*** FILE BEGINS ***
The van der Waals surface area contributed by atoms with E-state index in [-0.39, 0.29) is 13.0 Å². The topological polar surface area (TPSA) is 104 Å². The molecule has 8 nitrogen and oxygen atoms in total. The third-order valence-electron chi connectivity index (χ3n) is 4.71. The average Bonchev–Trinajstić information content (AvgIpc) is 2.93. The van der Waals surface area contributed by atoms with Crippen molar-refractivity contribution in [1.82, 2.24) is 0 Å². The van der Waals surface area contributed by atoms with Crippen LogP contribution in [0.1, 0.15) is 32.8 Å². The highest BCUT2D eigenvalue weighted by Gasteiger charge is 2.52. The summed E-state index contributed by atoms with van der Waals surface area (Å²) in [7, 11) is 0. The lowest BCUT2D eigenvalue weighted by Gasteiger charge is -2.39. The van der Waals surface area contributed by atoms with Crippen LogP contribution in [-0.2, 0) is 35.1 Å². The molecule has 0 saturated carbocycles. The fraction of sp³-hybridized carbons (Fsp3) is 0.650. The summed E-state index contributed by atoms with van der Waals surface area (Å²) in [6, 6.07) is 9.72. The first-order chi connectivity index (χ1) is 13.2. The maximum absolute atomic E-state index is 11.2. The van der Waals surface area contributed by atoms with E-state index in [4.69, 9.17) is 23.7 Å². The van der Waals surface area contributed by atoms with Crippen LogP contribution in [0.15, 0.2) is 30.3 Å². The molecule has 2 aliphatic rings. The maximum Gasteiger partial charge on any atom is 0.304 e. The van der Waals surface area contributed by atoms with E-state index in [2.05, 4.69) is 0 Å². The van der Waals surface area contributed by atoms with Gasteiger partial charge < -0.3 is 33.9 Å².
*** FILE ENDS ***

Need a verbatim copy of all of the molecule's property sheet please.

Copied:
The van der Waals surface area contributed by atoms with E-state index in [-0.39, 0.29) is 13.0 Å². The topological polar surface area (TPSA) is 104 Å². The molecule has 8 nitrogen and oxygen atoms in total. The third-order valence-electron chi connectivity index (χ3n) is 4.71. The average Bonchev–Trinajstić information content (AvgIpc) is 2.93. The van der Waals surface area contributed by atoms with Crippen molar-refractivity contribution in [1.82, 2.24) is 0 Å². The van der Waals surface area contributed by atoms with Crippen LogP contribution in [0.1, 0.15) is 32.8 Å². The highest BCUT2D eigenvalue weighted by Gasteiger charge is 2.52. The summed E-state index contributed by atoms with van der Waals surface area (Å²) in [7, 11) is 0. The lowest BCUT2D eigenvalue weighted by Gasteiger charge is -2.39. The van der Waals surface area contributed by atoms with Crippen LogP contribution in [-0.2, 0) is 35.1 Å². The molecule has 0 saturated carbocycles. The fraction of sp³-hybridized carbons (Fsp3) is 0.650. The summed E-state index contributed by atoms with van der Waals surface area (Å²) in [6, 6.07) is 9.72. The first-order chi connectivity index (χ1) is 13.2. The maximum absolute atomic E-state index is 11.2. The van der Waals surface area contributed by atoms with E-state index in [4.69, 9.17) is 23.7 Å². The van der Waals surface area contributed by atoms with Crippen LogP contribution in [0.15, 0.2) is 30.3 Å². The molecule has 2 aliphatic rings. The maximum Gasteiger partial charge on any atom is 0.304 e. The van der Waals surface area contributed by atoms with E-state index in [2.05, 4.69) is 0 Å². The van der Waals surface area contributed by atoms with Gasteiger partial charge < -0.3 is 33.9 Å².